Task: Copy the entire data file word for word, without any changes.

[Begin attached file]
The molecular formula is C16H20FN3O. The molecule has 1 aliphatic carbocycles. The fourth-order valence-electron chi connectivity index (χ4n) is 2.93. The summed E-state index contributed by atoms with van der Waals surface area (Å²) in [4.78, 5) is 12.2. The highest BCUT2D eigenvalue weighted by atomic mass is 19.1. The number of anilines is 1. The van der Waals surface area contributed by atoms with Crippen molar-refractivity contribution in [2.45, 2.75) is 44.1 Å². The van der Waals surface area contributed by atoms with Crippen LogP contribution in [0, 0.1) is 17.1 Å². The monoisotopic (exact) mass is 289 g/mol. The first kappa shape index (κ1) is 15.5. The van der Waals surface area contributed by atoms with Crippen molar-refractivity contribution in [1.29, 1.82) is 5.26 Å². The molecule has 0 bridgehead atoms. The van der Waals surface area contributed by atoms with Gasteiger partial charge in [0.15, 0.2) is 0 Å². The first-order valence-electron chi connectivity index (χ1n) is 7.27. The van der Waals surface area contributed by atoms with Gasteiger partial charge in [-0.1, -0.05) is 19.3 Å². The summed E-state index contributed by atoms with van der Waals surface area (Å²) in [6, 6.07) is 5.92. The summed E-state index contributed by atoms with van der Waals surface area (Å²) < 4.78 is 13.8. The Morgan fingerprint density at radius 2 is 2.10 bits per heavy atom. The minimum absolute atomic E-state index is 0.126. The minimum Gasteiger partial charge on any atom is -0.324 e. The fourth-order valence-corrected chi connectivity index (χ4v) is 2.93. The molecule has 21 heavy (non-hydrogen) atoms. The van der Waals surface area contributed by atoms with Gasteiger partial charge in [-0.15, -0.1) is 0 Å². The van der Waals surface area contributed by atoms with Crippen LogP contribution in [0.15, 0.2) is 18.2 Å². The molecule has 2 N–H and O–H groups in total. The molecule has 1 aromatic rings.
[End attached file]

The molecular formula is C16H20FN3O. The molecule has 1 aliphatic carbocycles. The fourth-order valence-electron chi connectivity index (χ4n) is 2.93. The summed E-state index contributed by atoms with van der Waals surface area (Å²) in [4.78, 5) is 12.2. The highest BCUT2D eigenvalue weighted by atomic mass is 19.1. The number of anilines is 1. The van der Waals surface area contributed by atoms with Crippen molar-refractivity contribution in [2.45, 2.75) is 44.1 Å². The van der Waals surface area contributed by atoms with Crippen LogP contribution in [0, 0.1) is 17.1 Å². The monoisotopic (exact) mass is 289 g/mol. The first kappa shape index (κ1) is 15.5. The van der Waals surface area contributed by atoms with Crippen molar-refractivity contribution in [1.29, 1.82) is 5.26 Å². The molecule has 0 bridgehead atoms. The van der Waals surface area contributed by atoms with Gasteiger partial charge in [0.15, 0.2) is 0 Å². The first-order valence-electron chi connectivity index (χ1n) is 7.27. The van der Waals surface area contributed by atoms with Gasteiger partial charge in [-0.1, -0.05) is 19.3 Å². The summed E-state index contributed by atoms with van der Waals surface area (Å²) in [6, 6.07) is 5.92. The summed E-state index contributed by atoms with van der Waals surface area (Å²) < 4.78 is 13.8. The Morgan fingerprint density at radius 2 is 2.10 bits per heavy atom. The minimum absolute atomic E-state index is 0.126. The minimum Gasteiger partial charge on any atom is -0.324 e. The fourth-order valence-corrected chi connectivity index (χ4v) is 2.93. The molecule has 21 heavy (non-hydrogen) atoms. The van der Waals surface area contributed by atoms with Gasteiger partial charge in [-0.15, -0.1) is 0 Å². The van der Waals surface area contributed by atoms with Crippen LogP contribution in [0.15, 0.2) is 18.2 Å². The molecule has 2 N–H and O–H groups in total. The molecule has 1 aromatic rings.